• 81% of patients considered stopping mid-treatment

Employer-sponsored health plans can be the difference in a successful fertility journey. If you would like more information on how to implement coverage for infertility treatment, book a call with a member of the Fertifa team - we are always happy to help! 

Aside from covering health care costs, how can employers offer support? 

Put a fertility policy in place

Creating a fertility policy is a simple and effective way of demonstrating your organisation's commitment to supporting employees with fertility issues, whether that’s now or in the future. If you would like guidance on how to draft a fertility policy, you can read our article here. At Fertifa, we have in-house experts who can help you draft a bespoke fertility policy for your employees. Remember, a fertility policy is not just a tick-box exercise, it needs to be part of a multi-faced approach to creating a supportive culture.

Manager and HR training

Running training programmes can be a great way for HR Teams to prepare managers for difficult conversations, and show them how to create a safe space for what is often an emotional and unpredictable time.

Reassure employees that receiving fertility treatment will not damage their careers

Fertility issues can put immense strain on physical, mental and financial well-being. According to a survey conducted by Fertility Network UK:

  • 58% of respondents felt concerned that treatment would affect their career prospects
  • 36% felt their career was damaged as a result of treatment.

It’s therefore crucial managers ensure they are reassuring employees that undergoing fertility investigations or treatment will not be detrimental to their careers. This is about creating a culture that's fully supportive of any path or journey to parenthood.

Be inclusive

LGBTQ+ people will likely find the road to family forming especially challenging. Be sure to show your appreciation for the heightened barriers they face and they do not feel discriminated against based on gender identity or sexual orientation. A survey of LBTQ+ women and non-binary people conducted by Stonewall and DIVA magazine found that 36% of respondents who had children had experienced barriers or challenges when starting their family.

Try to give your employees paid employment leave

Fertility treatment requires a considerable investment of time, often taking months to complete. Employees are still having to use their annual leave to attend appointments. Offering paid time off may become a legal requirement if the Fertility Treatment (Employment Rights) Bill is passed.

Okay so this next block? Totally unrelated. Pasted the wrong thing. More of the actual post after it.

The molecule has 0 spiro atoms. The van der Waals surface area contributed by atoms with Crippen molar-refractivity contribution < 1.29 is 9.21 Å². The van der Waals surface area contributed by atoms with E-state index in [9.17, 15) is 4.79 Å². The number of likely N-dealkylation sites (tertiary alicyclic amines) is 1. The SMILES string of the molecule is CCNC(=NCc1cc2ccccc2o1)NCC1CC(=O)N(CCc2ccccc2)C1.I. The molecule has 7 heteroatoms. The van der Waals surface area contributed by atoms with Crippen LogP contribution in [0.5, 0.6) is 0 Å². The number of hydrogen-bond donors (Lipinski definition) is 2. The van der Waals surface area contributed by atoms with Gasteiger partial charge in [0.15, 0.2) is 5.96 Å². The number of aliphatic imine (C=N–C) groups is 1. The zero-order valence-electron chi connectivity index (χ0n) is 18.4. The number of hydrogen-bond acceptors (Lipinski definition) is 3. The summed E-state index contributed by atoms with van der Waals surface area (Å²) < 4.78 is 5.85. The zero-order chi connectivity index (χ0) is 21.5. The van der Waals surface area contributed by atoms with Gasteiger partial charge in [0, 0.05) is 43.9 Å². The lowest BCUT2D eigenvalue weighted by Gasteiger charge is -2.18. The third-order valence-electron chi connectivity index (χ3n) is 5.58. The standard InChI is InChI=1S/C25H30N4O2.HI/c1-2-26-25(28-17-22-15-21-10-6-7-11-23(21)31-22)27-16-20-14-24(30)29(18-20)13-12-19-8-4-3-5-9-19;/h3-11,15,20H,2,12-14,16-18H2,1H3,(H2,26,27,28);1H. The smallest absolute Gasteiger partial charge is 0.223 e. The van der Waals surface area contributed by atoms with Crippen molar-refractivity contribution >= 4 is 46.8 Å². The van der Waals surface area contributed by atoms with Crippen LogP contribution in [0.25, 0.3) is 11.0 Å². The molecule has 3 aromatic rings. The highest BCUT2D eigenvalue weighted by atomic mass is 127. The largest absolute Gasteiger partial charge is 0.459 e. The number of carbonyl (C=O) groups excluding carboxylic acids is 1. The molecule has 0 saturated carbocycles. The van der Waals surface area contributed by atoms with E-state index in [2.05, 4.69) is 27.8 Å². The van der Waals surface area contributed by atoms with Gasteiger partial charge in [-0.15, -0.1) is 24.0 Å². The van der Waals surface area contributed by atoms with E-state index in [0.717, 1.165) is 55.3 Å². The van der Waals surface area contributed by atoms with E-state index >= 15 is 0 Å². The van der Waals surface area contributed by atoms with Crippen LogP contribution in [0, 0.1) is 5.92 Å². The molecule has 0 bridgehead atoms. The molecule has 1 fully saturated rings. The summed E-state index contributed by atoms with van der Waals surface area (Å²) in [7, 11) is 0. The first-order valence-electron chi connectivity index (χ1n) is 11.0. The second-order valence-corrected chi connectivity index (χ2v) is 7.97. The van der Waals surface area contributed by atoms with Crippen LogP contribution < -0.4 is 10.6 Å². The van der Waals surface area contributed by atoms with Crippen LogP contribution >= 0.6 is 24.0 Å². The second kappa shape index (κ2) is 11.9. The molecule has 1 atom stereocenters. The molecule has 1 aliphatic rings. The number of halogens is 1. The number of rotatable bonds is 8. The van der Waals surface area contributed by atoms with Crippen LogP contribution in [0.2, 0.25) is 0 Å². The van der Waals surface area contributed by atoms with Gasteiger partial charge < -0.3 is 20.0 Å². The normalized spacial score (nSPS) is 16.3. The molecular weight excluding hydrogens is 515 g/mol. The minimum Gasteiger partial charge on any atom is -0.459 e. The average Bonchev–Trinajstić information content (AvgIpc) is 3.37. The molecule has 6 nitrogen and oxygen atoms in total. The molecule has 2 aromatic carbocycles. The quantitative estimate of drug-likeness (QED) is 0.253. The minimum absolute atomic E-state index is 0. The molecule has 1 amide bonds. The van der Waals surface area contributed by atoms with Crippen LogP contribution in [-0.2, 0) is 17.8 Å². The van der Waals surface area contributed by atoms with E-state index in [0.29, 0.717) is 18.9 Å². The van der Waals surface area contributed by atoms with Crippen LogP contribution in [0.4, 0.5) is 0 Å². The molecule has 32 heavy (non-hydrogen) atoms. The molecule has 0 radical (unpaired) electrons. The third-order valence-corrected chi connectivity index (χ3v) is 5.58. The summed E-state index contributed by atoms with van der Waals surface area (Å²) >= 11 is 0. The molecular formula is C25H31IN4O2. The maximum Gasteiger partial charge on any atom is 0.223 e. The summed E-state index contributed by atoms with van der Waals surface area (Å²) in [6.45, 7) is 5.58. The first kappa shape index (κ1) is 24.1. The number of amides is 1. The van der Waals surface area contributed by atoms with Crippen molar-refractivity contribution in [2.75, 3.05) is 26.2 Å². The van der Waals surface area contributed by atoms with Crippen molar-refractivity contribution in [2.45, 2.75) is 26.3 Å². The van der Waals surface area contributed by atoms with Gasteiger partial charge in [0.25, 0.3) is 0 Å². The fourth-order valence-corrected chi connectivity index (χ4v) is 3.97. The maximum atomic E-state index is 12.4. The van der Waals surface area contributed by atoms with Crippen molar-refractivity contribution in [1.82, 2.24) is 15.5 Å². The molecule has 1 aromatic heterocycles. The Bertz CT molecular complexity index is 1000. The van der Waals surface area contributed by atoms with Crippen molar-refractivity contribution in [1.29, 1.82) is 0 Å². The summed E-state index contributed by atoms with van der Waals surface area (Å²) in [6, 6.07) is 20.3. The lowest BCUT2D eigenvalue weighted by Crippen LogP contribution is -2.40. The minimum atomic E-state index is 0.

Until then, offering employees paid time off without having to take annual leave is a great way to demonstrate emotional and financial support.

Clinical support

Giving employees access to clinically-led and medical support for fertility treatment, through a company like us at Fertifa, is hugely impactful in supporting people through their fertility treatment, with very real outcomes. You can find out more about how this works here.

Will fertility coverage and benefits become standard in the UK?

Many individuals are campaigning for more companies to provide fertility benefits. Nickie Aiken MP, for example, has brought forward the Fertility Treatment Employment Rights Private Members’ Bill which, if passed by Parliament, will ensure those going through IVF are automatically entitled to paid leave for medical appointments.

Elsewhere, large organisations have already signed up to the Fertility Workplace Pledge, which asks UK employers make four commitments

1. Having accessible information

2. Building awareness in the workplace

3. Training staff on the realities of fertility treatment

4. Giving employees the right to request flexible working from day one of employment to help them pursue fertility services.

At Fertifa, we hope this trend of companies recognising the value of fertility benefits from both a business and employee well-being perspective continues, and that - with the help of greater legislation - they can become standard practice in the UK.

If you are either an employer or employee and have any concerns or queries about coverage for fertility services, your local GP or infertility specialist may be able to help. Alternatively, booking a discovery call with a member of the Fertifa team is a quick way to access specialist knowledge of the industry and to start implementing the most impactful fertility support for your employees 💜